On Contracts: Unsolicited Advice for Literary Translators


(Yes, this video is absolutely spot on. I have the emails to prove it! Originally shared by No Peanuts for Translators!)

Dear Fellow Literary Translators,

Working as a translator affords me a lot of freedom to pursue other interests. One of my primary avocations is rock climbing and alpinism. So I do a lot of objectively dangerous things. What I don’t do, however, is climb or work without a lifeline. In climbing, my lifeline is a dynamic nylon rope that can easily lift an automobile. In translating, my lifeline is my contract.

Here at FELT, we’ve all experienced a wide variety of contract conditions for our work, from (virtual) handshakes to elaborate written contracts signed, countersigned, and snail-mailed across continents. We’ve also seen the consequences of various approaches to contracts, positive and negative. I’ve personally translated a book with no contract and had it go on to see many reprintings. If I only had a nickel for every copy of that book sold…

You only have to make a mistake like that once.

Which is ultimately the purpose of contracts: to minimize regrets for all parties and ensure successful projects. In most circumstances literary translation clients have good intentions, follow best practices, and remain solvent. The translator delivers a good translation, the translation is edited and published, and the translator is paid reasonably for his or her time. But there are other circumstances. Publishers’ schedules are unexpectedly delayed. Disputes arise over expectations. Translators experience health problems. What started out as a niche long-shot turns into a best seller. On rare occasions, publishers fail and go into bankruptcy.

Translators, especially literary translators, greatly underestimate the value of their own work, making the specter of low wages a self-fulfilling fear and stoking the cult of poverty. But it’s understandable. How is an inexperienced translator to know what prevailing rates or standard contract terms are?

Fortunately there are some resources, to which I’ll add my own experiences.

Contract Terms

PEN Model Contract_Page_1PEN America offers a model contract for literary translators. This is a great starting point for negotiating a contract with a publisher and serves to point out the main concerns a translator should have.

In contract negotiations, I focus on three areas: total compensation, timelines, and best-seller contingencies. There are other important concerns (see the PEN contract above), but those tend to be less difficult to agree on with most publishers.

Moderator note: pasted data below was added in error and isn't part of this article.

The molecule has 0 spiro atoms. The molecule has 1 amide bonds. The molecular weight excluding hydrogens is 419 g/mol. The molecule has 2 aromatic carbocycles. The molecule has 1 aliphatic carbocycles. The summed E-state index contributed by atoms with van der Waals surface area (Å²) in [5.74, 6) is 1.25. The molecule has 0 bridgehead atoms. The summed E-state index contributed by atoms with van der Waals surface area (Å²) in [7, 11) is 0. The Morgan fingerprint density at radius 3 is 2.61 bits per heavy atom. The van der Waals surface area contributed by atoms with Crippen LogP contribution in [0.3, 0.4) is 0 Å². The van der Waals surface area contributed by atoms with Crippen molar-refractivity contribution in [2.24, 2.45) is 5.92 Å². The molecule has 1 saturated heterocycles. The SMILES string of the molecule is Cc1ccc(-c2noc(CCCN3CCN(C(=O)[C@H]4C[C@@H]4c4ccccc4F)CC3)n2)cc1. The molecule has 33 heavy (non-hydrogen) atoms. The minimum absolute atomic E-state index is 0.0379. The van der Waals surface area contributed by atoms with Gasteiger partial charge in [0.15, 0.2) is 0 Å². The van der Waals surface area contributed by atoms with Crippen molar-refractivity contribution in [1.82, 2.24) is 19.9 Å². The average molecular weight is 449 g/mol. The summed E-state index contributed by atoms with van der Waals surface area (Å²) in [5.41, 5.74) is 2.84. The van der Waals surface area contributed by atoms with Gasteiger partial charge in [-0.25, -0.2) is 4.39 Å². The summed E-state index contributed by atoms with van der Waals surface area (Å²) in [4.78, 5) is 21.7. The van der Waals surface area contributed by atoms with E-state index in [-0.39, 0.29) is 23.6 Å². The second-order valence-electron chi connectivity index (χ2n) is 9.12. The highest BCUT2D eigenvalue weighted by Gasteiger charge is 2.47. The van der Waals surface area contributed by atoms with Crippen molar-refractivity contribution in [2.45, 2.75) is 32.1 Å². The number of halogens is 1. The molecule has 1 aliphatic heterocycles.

The total compensation you receive as a translator is up to you. If you have the skills to successfully translate literature (or anything else), you have the skills to make a good living for yourself. But here is the key: that good living may not come from the project in front of you right now. Forgetting the concept of opportunity cost is the primary reason literary translators tend to be underpaid. Yes, you could accept the (dubious) honor of translating this particular book for peanuts, but you could also reject it and go find work translating technical documents and writing advertising copy and make 100 EUR an hour (depending on your languages, of course, but you get the point–you’re smart and you have options*). Yes, you may be an artist, but are you also a monkey?

One hundred euro an hour for literary translation isn’t anywhere close to reasonable in most cases, but what is reasonable is usually higher than translators assume. See below for more discussion of rates. The bottom line though is that it’s OK to say no, and if others are going to be making money on a project, you should too. You aren’t damaging Literature and Art by turning down a job. You aren’t spitting on the graves of the great writers of the past or the shoes of those in the present. Actually, what you’re doing is helping literary translation by providing publishers with information–information about what books are worth translating and information about the value of translation. If a publisher can’t pay a living wage for the translation of a book, perhaps they should rethink their business model, the books they are selecting, or the markets they are targeting. I can’t speak for all markets, but I know from seeing my own sales figures that even in the US, one of the worst markets for literary translation, there is plenty of money to be made for everyone if publishers make wise choices. How do you think editors get paid?